There are many lessons to be learned in the art world, and Adrienne Wong is more than happy to share a few she has learned throughout her career. Ms. Wong challenges the definition of theatre by pushing traditional concepts to their limits. Her work examines how people relate to one another and studies the tools we need in order to live close together in an increasingly crowded world. Driven to provoke audience engagement within and outside of the play, Wong’s art urges communication and introspection. She credits her time with the Girl Guides, particularly the idea of leaving a place better than you found it, as part of her motivation to produce this type of work.
A Calgary native who lived on the west coast, Wong is now based in Ottawa. Because of her widespread circle of family and friends, she is well versed in how to have a conversation online. This real life experience made Ms. Wong curious about the concept of “liveness”: is a conversation over Skype just as live as an in-person discussion? Wong thinks so: her art combines traditional theatre and new technology, aiming to examine how different forms of “live” translate into performance. Yet the idea of communication can be found even deeper in Wong’s artistic ideology. She also believes in the constant questioning of oneself as an artist and as a person.
“There are no stupid questions”, she says when asked about the best lesson she has learned so far in her career. She underlines her belief that artists should make as their goal the recognition of their own ignorance. For Wong, it’s very important that artists understand that it’s all right to ask questions… after all, no one knows everything! Wong also highlights the importance of letting your ego grow, not to the heights of the caricatural diva, but rather to the point that you can withstand legitimate criticism without losing your drive to create for an audience.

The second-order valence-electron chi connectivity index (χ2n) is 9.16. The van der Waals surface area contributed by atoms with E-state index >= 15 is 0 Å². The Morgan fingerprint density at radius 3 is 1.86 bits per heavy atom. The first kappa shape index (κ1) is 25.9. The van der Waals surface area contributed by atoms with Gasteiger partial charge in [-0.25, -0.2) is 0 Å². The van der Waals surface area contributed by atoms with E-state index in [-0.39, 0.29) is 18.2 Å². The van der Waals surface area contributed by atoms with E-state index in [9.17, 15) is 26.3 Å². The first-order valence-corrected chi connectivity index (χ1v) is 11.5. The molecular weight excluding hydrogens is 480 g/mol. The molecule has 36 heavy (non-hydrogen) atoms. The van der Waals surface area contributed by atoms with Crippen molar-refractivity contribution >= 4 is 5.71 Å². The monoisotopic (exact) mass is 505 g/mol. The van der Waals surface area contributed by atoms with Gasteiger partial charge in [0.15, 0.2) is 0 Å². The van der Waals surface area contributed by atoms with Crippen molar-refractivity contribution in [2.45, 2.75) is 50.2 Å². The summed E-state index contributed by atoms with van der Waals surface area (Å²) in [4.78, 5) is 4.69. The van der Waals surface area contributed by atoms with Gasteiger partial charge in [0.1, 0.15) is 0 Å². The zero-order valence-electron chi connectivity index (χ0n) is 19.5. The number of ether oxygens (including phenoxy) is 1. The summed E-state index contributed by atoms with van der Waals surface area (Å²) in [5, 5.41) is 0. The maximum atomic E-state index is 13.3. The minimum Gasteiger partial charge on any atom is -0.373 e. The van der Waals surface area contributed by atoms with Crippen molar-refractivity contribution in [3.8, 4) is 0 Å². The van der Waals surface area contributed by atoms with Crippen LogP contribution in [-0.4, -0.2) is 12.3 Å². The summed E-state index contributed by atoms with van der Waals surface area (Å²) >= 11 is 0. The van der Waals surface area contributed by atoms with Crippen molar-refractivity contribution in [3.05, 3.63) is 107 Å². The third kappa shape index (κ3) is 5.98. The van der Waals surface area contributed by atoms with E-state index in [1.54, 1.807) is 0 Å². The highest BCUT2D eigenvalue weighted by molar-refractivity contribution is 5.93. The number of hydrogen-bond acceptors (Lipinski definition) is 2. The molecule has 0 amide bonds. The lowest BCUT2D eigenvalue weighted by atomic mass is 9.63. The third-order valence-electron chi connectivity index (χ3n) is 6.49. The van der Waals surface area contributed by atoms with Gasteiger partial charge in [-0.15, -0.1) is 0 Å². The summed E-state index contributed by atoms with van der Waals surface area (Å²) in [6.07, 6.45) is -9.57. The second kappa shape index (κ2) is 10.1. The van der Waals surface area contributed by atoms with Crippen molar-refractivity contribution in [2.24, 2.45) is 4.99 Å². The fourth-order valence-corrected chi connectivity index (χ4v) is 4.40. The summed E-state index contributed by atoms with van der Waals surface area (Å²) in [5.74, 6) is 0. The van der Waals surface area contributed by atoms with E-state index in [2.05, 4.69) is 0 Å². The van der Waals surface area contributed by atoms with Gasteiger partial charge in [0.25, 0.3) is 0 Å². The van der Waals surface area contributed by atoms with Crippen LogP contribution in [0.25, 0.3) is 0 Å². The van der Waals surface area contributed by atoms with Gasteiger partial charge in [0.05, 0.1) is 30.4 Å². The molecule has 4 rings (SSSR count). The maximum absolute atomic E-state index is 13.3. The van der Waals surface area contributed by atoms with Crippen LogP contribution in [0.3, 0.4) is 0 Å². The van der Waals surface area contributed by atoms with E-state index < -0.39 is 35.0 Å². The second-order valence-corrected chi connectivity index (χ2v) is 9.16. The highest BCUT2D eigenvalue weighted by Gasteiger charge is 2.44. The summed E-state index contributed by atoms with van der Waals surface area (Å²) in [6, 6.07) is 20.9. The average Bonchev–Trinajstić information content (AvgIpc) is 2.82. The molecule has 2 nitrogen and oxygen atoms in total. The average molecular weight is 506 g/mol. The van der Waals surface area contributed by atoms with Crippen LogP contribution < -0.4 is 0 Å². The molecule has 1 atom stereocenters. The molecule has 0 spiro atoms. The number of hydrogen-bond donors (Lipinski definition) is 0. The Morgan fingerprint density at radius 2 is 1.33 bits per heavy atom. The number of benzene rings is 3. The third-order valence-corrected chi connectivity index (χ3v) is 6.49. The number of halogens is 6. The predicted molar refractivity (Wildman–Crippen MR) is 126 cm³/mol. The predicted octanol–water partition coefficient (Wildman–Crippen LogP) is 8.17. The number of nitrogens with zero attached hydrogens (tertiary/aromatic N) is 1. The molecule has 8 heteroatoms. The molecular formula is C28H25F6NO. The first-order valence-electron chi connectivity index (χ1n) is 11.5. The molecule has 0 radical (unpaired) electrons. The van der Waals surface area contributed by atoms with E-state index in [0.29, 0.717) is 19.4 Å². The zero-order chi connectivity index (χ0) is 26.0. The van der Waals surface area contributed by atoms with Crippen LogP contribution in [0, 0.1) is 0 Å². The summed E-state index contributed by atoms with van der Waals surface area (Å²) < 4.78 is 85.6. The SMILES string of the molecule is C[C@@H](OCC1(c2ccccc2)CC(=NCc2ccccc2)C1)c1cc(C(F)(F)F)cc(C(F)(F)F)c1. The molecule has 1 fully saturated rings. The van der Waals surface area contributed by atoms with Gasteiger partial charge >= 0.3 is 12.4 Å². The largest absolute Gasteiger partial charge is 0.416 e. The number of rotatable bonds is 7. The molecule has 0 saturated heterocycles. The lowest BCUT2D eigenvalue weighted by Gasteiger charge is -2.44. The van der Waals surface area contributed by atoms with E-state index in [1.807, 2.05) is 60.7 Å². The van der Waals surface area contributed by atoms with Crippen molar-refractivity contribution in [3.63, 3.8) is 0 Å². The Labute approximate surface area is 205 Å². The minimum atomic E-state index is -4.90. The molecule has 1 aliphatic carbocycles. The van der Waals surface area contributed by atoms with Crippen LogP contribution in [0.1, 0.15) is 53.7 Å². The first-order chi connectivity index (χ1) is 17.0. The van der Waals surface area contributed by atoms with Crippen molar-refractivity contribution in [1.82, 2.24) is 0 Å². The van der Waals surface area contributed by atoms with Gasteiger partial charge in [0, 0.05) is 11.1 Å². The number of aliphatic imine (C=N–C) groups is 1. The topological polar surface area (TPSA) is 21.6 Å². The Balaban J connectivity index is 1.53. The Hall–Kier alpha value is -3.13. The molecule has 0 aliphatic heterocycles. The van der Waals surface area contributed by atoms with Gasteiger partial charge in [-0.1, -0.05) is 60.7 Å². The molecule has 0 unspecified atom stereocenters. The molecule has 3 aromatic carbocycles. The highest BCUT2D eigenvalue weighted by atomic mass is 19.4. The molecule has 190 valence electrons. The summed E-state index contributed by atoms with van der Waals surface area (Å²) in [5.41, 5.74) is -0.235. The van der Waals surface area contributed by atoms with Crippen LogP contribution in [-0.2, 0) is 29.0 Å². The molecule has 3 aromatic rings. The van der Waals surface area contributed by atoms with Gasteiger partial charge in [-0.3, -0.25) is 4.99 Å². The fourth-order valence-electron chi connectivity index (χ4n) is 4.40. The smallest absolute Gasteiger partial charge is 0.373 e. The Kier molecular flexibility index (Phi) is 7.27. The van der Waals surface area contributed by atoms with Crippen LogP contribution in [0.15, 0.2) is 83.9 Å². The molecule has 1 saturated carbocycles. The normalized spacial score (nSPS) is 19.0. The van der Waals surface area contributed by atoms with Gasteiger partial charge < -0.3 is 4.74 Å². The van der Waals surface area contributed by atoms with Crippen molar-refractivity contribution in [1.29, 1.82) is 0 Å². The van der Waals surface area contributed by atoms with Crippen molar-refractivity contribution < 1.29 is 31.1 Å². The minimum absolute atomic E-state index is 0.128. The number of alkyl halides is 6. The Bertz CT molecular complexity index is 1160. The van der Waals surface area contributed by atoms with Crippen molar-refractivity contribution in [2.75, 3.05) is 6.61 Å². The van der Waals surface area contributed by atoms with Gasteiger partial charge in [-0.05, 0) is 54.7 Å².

Another of Wong’s tips stems from advice she once received from colleague who, when presented with a tight deadline, asked: “Do you want it good, cheap, or fast? You get two out of three”. Wong says that keeping this motto in mind as she makes production decisions makes it easier to prioritize what she wants and needs from a project.
As a freelancer, Wong also makes sure to ask herself why she’s doing a project. Again, she categorizes her choices into three parts: is she doing something for the money, for the people, or for the project itself? She tries to make sure at least two of these boxes are checked. Although there’s nothing wrong with doing a project just for the money, she argues that you have to be honest with yourself and really make sure it’s worth it to you emotionally and creatively. Doing a project you’re not attached to without the support of great people can cause more damage than it’s worth.
Wong is a strong supporter of promoting art in everyday life. She is enthusiastic about the benefits of art, both creatively and physically: she doesn’t underestimate the impact of pushing people out of their comfort zones. She highlights the importance of getting people out of their houses and engaging with subject matter that could make their world even the slightest bit bigger.
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